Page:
Already watered down from the original versions filed by Sen. Bob Hall (R-Edgewood) and Rep. Mayes Middleton (R-Wallisville) proposed an across-the-board prohibition for all taxing entities, Senate Bill (SB) 10 placed a prohibition on taxpayer dollars financing lobbying activities for only cities and counties when it was received by the House.
The largest contributor to property taxes, school districts, was not included in the anointed Senate version.
Middleton’s version was debated in a marathon committee hearing in late March, but hasn’t budged since.
But in a committee meeting Friday, the House State Affairs Committee introduced its own version with an altered direction. Where SB 10 prohibits taxpayer-funded lobbying on all issues, the substitute limits that scope only to the no-new-revenue property tax rate and the unused increment rate.
Those found in violation of this narrower prohibition, rather than face legal action from a taxpayer or resident of the government entity, would face a penalty in the form of a complaint with the Texas Ethics Commission (TEC). The TEC is the agency tasked with regulating lobbying activities.
Under the new version, there is no judicial mechanism through which to punish violations — though an agency review process can yield financial penalties.
Another substantial difference lies within the scope of political subdivisions subject to the respective bills’ regulation. The Senate’s version applies only to cities and counties, but the House substitute expands the category to all political subdivisions that impose a tax as well as special districts that can issue bonds — such as mobility and transit authorities, municipal utility districts, and river authorities.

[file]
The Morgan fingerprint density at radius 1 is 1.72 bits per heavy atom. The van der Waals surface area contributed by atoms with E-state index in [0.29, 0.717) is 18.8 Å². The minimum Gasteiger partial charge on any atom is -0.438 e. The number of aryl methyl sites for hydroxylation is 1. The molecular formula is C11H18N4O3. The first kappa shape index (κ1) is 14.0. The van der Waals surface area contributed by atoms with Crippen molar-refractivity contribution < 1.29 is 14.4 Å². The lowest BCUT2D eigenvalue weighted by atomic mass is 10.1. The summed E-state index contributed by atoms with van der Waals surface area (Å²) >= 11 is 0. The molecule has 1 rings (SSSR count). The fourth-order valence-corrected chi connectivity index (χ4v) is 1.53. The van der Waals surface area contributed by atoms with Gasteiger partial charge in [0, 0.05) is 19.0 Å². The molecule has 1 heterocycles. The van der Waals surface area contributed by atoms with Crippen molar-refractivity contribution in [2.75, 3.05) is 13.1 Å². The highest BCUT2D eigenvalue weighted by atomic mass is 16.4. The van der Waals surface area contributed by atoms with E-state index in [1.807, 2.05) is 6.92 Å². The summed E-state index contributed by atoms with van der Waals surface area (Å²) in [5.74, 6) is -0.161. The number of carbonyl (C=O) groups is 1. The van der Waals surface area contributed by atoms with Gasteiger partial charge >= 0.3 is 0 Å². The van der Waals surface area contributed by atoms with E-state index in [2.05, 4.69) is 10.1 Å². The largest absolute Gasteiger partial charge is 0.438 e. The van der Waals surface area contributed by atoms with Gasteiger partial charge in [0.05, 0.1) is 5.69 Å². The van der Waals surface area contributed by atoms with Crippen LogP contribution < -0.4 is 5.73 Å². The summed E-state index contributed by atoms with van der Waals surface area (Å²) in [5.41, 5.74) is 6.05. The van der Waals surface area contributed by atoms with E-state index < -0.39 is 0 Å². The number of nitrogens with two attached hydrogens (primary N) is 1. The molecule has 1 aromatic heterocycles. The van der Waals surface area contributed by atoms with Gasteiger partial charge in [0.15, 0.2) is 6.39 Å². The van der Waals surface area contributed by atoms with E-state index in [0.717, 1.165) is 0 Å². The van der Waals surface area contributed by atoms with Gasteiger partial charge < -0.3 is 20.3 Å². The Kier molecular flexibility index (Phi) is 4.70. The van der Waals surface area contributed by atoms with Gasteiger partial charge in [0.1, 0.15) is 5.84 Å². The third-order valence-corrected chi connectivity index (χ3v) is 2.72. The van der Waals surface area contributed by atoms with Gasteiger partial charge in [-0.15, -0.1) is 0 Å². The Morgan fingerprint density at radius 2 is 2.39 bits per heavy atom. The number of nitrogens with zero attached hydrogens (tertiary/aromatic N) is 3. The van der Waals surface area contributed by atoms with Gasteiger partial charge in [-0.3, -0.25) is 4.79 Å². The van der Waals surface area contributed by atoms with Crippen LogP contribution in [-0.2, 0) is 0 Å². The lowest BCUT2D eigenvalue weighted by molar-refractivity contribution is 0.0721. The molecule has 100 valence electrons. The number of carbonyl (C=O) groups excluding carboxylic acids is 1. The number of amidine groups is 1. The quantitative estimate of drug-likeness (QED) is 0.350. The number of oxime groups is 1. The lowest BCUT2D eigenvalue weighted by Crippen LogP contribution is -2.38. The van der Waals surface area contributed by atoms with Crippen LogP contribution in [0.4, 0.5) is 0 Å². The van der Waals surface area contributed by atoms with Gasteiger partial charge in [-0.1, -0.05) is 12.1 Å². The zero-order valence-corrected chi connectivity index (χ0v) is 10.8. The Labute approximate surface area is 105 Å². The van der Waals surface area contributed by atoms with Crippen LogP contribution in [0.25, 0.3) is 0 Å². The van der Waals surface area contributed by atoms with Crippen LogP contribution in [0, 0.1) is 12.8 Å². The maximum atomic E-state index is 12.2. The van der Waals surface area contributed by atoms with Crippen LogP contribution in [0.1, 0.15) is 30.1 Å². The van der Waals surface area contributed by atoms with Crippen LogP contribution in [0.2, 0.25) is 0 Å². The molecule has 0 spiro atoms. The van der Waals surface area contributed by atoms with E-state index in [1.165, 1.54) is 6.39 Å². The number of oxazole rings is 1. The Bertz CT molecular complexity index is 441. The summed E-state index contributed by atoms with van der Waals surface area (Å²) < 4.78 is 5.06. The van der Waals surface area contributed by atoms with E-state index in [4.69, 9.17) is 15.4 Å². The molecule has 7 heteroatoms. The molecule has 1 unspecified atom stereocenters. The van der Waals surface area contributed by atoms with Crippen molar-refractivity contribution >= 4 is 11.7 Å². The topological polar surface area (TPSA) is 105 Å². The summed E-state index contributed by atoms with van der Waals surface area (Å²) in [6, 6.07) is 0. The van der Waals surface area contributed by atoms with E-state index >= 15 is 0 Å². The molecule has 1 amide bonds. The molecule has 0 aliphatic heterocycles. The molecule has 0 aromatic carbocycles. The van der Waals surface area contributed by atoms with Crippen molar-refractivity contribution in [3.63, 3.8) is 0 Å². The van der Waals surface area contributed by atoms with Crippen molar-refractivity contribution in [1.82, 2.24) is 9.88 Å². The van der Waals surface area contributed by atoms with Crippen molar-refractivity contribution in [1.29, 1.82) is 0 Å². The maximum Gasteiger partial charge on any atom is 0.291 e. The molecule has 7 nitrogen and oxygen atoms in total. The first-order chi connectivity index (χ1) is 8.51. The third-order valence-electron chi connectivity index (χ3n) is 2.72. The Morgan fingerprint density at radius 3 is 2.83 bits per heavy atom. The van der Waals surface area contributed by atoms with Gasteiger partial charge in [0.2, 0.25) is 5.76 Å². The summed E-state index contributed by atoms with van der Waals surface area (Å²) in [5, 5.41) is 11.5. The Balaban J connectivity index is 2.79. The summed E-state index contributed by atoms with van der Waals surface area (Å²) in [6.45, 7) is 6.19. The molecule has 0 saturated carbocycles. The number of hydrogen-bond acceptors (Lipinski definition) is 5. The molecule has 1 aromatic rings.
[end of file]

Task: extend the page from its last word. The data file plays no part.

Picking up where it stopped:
It also incorporates public universities and community colleges in the narrow prohibition.
Both versions allow elected officials or employees of the political subdivisions in question to lobby on any issue. But localities have leaned heavily on outside representation — i.e., lobbyists — to spend more time working the halls of the capitol to advance their priorities.
As the bill moves toward potential floor action, opponents will be scouring its contents for procedural vulnerabilities. Points of order, a parliamentary tool used to expose a bill’s violation of House rules, have spelled doom for many prized pieces of legislation over the years.
Last session, Hall and Middleton’s bill faltered on the House floor after an amendment was successfully tacked on to exempt all but 20 counties in the state.
That legislation applied to any taxing political subdivision or regional mobility authority and prohibited taxpayer-funded lobbying on any issues related to taxation, bond elections, tax-supported debt, or ethics and transparency — but included the ability for a taxpayer to seek injunctive relief.
Momentum for a ban on taxpayer-funded lobbying gained some steam over the interim, but has struggled to continue during the session.
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Brad Johnson is an Ohio native who graduated from the University of Cincinnati in 2017. He is an avid sports fan who most enjoys watching his favorite teams continue their title drought throughout his cognizant lifetime. In his free time, you may find Brad quoting Monty Python productions and trying to calculate the airspeed velocity of an unladen swallow.